As if that strict set of movements wasn't enough, you also need to remember to move out of the way because that thing that was chasing you before suddenly feels the need to scoot ahead and take control of the situation. Yes, memorization is key in this game, though there's a point at which you stop thinking about what's coming and your mind simply knows. It's hard to explain, but your fingers eventually do all of the thinking, allowing your brain to focus on other things happening on screen. Seriously, I can't be the only one who has a spectator ask, "How did you know to dodge that?" and my only response is, "I'm not too sure... I just knew."

Continuing along, once the miniboss is kaput, a series of seemingly randomly-spawned enemies appear on the screen. And when you shoot one, it only multiplies into two, until the entire screen is filled with a chaotic nonsense of bouncing sphere guys. Well, at least it was random to us at first. There's a very definitive pattern here, and our player below exploits it for all it's worth. He doesn't finish killing them off as this section is just a filler until the boss (or rather, a bonus section as a reward for killing the miniboss earlier than expected. Afterall, the entire game is synced to the soundtrack). Go ahead and watch to the end. We'll discuss the boss battle in a hot second.

Yes, so... a phenomenal performance on the final boss of Chapter 3. Our player's strategy was to weaken the outer units each to the brink of blowing up, then summoning a homing laser that destroys the bulk of them simultaneously. The remainder of them is finished off amongst some mighty angry laser action coming from the core, which is strikingly similar to one of the bosses in Chapter 3 of Treasure's previous shmup, Radiant Silvergun. And speaking of bringing back battles, that miniboss hearkens of another battle from Silvergun wherein you were chasing / being chased by a miniboss. That same battle seemed to evolve yet again in Sin & Punishment. One can only hope these foes make their spiritual reappearance in Project RS3 (or Sin & Punishment 2).

As you've seen (and hopefully experienced), there are quite a few layers of play packed into Ikaruga's deceptively simple design. Strategies change quite a bit once you play on the different difficulties, though the harder it gets, the more you have to achieve. It's design like this that really keeps me entertained, excited, and glad to be a part of the shmup community. Indie developers are constantly finding fresh ways to keep an old genre alive, while a few larger-scale companies out there are still dedicated to providing high-quality adventures in the skies (and seas!) that we've come to love.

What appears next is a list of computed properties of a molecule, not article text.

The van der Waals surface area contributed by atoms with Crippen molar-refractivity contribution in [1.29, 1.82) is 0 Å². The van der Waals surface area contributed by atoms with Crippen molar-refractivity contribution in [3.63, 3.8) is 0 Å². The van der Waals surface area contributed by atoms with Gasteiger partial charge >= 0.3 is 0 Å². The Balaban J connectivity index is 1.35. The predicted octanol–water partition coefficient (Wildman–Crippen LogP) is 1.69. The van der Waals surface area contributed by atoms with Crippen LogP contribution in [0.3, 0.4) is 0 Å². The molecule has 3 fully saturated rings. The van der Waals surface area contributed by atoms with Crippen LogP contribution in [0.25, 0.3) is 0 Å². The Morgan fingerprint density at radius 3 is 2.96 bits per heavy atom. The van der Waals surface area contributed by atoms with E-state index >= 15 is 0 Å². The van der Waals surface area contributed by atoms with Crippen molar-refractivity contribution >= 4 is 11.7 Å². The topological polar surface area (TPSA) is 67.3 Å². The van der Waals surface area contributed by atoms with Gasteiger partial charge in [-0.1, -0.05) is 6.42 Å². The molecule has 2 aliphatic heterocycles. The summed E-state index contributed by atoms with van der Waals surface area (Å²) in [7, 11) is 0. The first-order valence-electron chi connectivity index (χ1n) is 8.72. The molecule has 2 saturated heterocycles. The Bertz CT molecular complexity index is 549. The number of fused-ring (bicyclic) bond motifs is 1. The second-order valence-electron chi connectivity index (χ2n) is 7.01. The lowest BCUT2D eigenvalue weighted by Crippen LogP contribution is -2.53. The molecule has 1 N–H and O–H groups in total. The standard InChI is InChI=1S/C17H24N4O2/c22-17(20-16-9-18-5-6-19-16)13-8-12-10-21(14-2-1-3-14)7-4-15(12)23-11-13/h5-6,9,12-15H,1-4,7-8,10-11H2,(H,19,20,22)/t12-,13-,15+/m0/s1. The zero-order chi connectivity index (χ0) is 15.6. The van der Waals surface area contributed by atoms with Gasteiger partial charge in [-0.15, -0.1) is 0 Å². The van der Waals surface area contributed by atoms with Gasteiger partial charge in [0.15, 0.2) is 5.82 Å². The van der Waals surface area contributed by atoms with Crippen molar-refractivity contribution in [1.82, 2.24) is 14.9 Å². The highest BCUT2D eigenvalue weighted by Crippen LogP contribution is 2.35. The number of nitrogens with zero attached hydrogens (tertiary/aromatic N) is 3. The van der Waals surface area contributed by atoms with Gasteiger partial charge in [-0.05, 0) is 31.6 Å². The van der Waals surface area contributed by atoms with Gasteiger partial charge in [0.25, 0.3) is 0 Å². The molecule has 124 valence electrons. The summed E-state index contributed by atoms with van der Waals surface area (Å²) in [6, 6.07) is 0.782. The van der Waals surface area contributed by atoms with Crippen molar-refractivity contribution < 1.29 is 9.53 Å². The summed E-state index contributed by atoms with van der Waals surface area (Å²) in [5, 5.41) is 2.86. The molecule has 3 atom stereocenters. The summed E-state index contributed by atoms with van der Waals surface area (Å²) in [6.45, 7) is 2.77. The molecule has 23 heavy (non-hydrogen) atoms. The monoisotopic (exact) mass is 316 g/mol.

And for those of you wondering why I never mentioned the fourth Ikaruga milestone - achieving a one credit full-game completion - I'm still working on that one. I've only been able to get halfway through Chapter 5 on one credit, so some of you may agree that I have a long road ahead :]

[cross-posted on Gamasutra]

Wednesday, May 20, 2009

Where Have All The Shmups Gone!?

Nothing saddens me more than to continually ask myself rhetorical questions, only to answer them with further questions that answer far less than I'd have hoped. In this case, I'm talking about the age-old question (more like the 15-20 year question), "Where have all the shmups gone!?" Yes, there are many answers I've heard / yelled to myself in the mirror at night, most of which I'll address below. Keep in mind that I'll be looking up no numbers, citing no facts from reference. This is all a fact of opinion, rather than an opinion of fact.

"What are you talking about? Shmups are released all the time. There hasn't been a year yet where no shmups are released. There's even more planned for the future!"
While this statement is completely true, it doesn't take into account the successful nature of said games. There's been a rather steady decline of shmup sales ever since the dawn of videogames. This in itself raises more questions, but I'll try to be brief.
It all started with SpaceWar! in the 60s, an arena shmup (in its most primitive of forms. Still fun to play today as I hear). The next videogame anyone even feels like talking about is Space Invaders, released in 1978. This is easily the game that jump-started arcades in the US and Japan. It became so popular over there that establishments called "invader houses" started popping up all over, specializing in only shmups. Oh, and it also caused a shortage of Japanese yen in the country. Awesome.